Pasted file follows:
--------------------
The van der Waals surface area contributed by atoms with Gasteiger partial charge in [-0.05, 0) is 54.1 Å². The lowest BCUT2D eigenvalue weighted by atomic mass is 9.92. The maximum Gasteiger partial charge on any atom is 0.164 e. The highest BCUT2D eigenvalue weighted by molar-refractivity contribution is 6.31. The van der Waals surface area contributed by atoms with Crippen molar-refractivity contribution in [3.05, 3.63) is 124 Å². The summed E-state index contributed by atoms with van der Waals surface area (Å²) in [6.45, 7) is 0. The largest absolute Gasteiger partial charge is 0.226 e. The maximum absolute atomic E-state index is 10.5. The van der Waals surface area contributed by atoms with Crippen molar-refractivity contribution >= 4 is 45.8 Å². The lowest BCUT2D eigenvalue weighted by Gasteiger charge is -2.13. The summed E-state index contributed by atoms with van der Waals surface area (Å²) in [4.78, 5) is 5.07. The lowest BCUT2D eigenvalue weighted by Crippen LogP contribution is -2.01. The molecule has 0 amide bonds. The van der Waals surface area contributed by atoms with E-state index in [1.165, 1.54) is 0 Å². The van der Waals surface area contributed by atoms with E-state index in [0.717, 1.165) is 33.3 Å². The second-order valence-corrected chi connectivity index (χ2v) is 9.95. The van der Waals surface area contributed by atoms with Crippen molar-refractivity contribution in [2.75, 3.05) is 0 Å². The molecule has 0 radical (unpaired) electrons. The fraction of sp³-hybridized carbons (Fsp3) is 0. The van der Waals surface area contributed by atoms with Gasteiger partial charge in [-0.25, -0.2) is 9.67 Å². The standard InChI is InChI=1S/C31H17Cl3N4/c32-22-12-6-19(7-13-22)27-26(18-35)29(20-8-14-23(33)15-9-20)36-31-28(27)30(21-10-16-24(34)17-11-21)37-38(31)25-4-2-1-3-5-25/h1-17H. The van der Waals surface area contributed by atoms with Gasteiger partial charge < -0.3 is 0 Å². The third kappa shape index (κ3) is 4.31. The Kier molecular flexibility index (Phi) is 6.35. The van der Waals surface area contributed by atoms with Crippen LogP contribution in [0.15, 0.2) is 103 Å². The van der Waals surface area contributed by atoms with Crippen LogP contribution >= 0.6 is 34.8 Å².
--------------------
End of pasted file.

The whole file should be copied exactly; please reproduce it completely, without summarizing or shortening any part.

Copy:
The van der Waals surface area contributed by atoms with Gasteiger partial charge in [-0.05, 0) is 54.1 Å². The lowest BCUT2D eigenvalue weighted by atomic mass is 9.92. The maximum Gasteiger partial charge on any atom is 0.164 e. The highest BCUT2D eigenvalue weighted by molar-refractivity contribution is 6.31. The van der Waals surface area contributed by atoms with Crippen molar-refractivity contribution in [3.05, 3.63) is 124 Å². The summed E-state index contributed by atoms with van der Waals surface area (Å²) in [6.45, 7) is 0. The largest absolute Gasteiger partial charge is 0.226 e. The maximum absolute atomic E-state index is 10.5. The van der Waals surface area contributed by atoms with Crippen molar-refractivity contribution >= 4 is 45.8 Å². The lowest BCUT2D eigenvalue weighted by Gasteiger charge is -2.13. The summed E-state index contributed by atoms with van der Waals surface area (Å²) in [4.78, 5) is 5.07. The lowest BCUT2D eigenvalue weighted by Crippen LogP contribution is -2.01. The molecule has 0 amide bonds. The van der Waals surface area contributed by atoms with E-state index in [1.165, 1.54) is 0 Å². The van der Waals surface area contributed by atoms with E-state index in [0.717, 1.165) is 33.3 Å². The second-order valence-corrected chi connectivity index (χ2v) is 9.95. The van der Waals surface area contributed by atoms with Crippen molar-refractivity contribution in [2.75, 3.05) is 0 Å². The molecule has 0 radical (unpaired) electrons. The fraction of sp³-hybridized carbons (Fsp3) is 0. The van der Waals surface area contributed by atoms with Gasteiger partial charge in [-0.25, -0.2) is 9.67 Å². The standard InChI is InChI=1S/C31H17Cl3N4/c32-22-12-6-19(7-13-22)27-26(18-35)29(20-8-14-23(33)15-9-20)36-31-28(27)30(21-10-16-24(34)17-11-21)37-38(31)25-4-2-1-3-5-25/h1-17H. The van der Waals surface area contributed by atoms with Gasteiger partial charge < -0.3 is 0 Å². The third kappa shape index (κ3) is 4.31. The Kier molecular flexibility index (Phi) is 6.35. The van der Waals surface area contributed by atoms with Crippen LogP contribution in [0.15, 0.2) is 103 Å². The van der Waals surface area contributed by atoms with Crippen LogP contribution >= 0.6 is 34.8 Å².